Two ancient Maya cities discovered in the jungle of southeastern Mexico
In the tropical forest of central Yucatan peninsula, two large Maya sites have been discovered by an archaeological expedition led by Ivan Šprajc, of the Research Center of the Slovenian Academy of Sciences and Arts (ZRC SAZU).
While not very far from the modern towns of Xpujil and Zoh Laguna, in the southeastern part of the Mexican state of Campeche, the two sites are located in the northern zone of the depopulated and hardly accessible Calakmul Biosphere Reserve.
One of the two sites had been visited in the 1970s by the American archaeologist Eric Von Euw, who documented several stone monuments and an extraordinary façade with an entrance representing open jaws of the earth monster, but the results of his work have never been published. His drawings, kept in the Peabody Museum of Archaeology and Ethnology, Harvard University, USA, have been known to some specialists, but the exact location of the site, referred to as Lagunita by Von Euw, was a mystery. In spite of several attempts at relocating it, Lagunita remained lost until a few weeks ago, when rediscovered by Dr. Šprajc and his team.
“We found the site with the aid of aerial photographs,” Šprajc explains, “but were able to identify it with Lagunita only after we saw the façade and the monuments and compared them with Von Euw’s drawings, which the renowned Maya expert Karl Herbert Mayer made available for me.”
The other site located during the recently accomplished fieldwork had never before been reported. The archaeologists baptized it with the name Tamchén, which means “deep well” in Yucatec Maya, in allusion to the presence of more than 30 chultuns (bottle-shaped underground chambers, largely intended for collecting rainwater), some of them as deep as 13 m.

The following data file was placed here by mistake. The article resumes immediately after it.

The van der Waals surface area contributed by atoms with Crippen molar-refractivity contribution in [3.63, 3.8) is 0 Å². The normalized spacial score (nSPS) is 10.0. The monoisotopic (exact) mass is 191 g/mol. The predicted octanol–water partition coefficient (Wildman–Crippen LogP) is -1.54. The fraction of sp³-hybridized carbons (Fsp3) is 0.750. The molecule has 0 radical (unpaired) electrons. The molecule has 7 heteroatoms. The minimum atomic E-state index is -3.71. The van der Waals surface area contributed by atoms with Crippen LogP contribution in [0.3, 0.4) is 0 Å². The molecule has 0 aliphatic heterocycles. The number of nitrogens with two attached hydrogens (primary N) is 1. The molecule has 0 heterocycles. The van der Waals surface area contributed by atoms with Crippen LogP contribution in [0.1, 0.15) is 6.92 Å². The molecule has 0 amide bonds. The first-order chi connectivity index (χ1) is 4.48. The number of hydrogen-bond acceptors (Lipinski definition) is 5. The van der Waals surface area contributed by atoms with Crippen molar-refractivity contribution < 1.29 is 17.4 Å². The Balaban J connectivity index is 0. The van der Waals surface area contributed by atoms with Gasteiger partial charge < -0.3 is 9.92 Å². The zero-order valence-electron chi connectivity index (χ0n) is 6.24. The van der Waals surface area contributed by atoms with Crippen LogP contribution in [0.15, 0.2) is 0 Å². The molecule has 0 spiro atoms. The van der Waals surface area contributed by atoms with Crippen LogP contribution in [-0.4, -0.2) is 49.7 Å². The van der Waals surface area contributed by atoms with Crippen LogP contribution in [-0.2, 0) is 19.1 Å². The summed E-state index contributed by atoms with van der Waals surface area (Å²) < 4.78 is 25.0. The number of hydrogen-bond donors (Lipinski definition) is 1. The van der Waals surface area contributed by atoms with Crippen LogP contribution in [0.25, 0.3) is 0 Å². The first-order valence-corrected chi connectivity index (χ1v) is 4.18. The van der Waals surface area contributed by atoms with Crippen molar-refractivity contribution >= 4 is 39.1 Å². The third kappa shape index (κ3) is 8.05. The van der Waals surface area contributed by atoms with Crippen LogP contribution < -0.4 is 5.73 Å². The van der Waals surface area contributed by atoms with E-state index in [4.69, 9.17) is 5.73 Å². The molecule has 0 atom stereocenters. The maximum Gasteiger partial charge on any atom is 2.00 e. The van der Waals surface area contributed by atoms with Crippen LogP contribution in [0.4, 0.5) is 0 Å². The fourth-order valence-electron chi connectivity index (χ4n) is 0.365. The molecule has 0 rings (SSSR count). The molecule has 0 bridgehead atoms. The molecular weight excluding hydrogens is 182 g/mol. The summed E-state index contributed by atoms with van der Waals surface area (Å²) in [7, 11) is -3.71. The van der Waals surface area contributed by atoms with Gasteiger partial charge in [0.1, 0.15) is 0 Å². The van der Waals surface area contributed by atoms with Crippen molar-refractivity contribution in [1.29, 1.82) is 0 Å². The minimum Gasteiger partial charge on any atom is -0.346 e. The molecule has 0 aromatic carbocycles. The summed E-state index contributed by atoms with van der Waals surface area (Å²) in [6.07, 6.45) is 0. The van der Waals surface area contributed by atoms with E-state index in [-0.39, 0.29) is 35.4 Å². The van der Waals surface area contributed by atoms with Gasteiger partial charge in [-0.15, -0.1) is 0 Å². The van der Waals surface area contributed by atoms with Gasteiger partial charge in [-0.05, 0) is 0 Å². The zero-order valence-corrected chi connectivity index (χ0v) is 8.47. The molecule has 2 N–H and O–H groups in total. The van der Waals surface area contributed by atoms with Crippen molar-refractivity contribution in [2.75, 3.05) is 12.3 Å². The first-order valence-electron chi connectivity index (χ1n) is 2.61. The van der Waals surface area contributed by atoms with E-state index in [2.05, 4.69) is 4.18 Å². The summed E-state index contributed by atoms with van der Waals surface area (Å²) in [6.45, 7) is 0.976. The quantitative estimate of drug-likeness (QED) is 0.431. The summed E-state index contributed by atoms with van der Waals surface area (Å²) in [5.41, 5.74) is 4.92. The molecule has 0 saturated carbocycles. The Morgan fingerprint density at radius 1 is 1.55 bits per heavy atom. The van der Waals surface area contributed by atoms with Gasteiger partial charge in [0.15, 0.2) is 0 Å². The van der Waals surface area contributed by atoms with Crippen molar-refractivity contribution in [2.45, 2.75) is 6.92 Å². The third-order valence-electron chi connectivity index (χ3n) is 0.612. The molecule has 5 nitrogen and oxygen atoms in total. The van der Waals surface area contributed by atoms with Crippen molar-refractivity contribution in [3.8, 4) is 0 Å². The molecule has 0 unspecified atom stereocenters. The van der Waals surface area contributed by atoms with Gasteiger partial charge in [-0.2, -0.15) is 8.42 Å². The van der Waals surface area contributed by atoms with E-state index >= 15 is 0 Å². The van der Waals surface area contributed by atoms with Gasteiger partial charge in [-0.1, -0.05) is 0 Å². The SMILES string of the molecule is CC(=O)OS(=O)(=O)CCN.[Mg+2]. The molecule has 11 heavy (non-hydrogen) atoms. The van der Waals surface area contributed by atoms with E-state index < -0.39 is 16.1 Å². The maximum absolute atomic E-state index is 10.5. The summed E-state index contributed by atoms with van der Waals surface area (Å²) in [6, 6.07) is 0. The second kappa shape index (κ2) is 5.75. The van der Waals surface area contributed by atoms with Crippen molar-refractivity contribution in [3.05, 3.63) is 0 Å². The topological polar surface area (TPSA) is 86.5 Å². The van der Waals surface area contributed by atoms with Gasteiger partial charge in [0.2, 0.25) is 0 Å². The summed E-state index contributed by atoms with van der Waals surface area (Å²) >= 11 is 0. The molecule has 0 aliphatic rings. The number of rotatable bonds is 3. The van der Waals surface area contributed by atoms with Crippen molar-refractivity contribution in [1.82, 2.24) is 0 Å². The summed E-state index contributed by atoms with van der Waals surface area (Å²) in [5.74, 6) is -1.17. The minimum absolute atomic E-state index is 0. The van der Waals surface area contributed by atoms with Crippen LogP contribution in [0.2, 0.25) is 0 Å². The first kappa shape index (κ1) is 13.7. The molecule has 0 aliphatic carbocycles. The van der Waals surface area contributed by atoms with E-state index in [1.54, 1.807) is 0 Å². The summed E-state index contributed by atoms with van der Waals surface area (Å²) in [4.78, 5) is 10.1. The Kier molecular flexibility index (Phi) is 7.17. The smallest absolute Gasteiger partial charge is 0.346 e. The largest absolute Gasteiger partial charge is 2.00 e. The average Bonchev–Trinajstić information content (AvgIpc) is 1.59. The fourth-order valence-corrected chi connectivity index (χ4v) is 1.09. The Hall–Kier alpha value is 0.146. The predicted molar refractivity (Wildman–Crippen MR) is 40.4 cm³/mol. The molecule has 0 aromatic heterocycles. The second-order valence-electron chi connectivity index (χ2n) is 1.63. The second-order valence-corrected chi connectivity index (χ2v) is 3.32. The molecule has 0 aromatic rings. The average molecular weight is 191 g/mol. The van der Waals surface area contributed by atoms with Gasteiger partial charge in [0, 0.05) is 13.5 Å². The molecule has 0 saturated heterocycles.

During the two-month field season, Šprajc was assisted by geodesist Aleš Marsetič, researcher at ZRC SAZU, archaeologists Atasta Flores Esquivel and Octavio Esparza Olguín, and architect Arianna Campiani, Ph. D. students at the Mexican National Autonomous University (UNAM), as well as several local workers.
Lagunita and Tamchén are situated in the southern portion of a vast, archaeologically unexplored territory in central Yucatan lowlands. Except for Chactún, the large Maya city discovered by Šprajc’s team in 2013, no other site has so far been located in this area, which extends over some 3000 sq. km, between the so-called Río Bec and Chenes regions, both known for their characteristic architectural styles in vogue during the Late and Terminal Classic periods (c. A.D. 600 – 1000).
Aside from a ball court and a temple pyramid almost 20 m high, the core area of Lagunita has a number of massive palace-like buildings arranged around four major plazas. The most spectacular feature is a profusely decorated façade with a monster-mouth doorway. Representing the gaping maws of the earth and fertility deity, these zoomorphic portals characterize both Chenes and Río Bec architectural styles, most prominent examples being those at Chicanná, Hormiguero, Hochob and Tabasqueño. “The Lagunita façade is very well preserved, and we accurately documented all the details using 3D photo scanning technique,” Arianna Campiani commented.
Also found at Lagunita were 10 stelae and three altars, some of them with well-preserved reliefs, including hieroglyphic inscriptions. “The date on Stela 2 corresponds to A.D. 711, suggesting that Lagunita flourished contemporarily with the nearby Chactún, where we also found monuments with dates falling in the eighth century,” says project epigrapher Octavio Esparza. “To judge by both architectural volumes and monuments with inscriptions, Lagunita must have been the seat of a relatively powerful polity, though the nature of its relationship with the larger Chactún, lying some 10 km to the north, remains unclear.” The importance of Lagunita is further attested by the great density of residential mounds, terraces, albarradas (low dry walls) and other settlement remains in the surrounding area.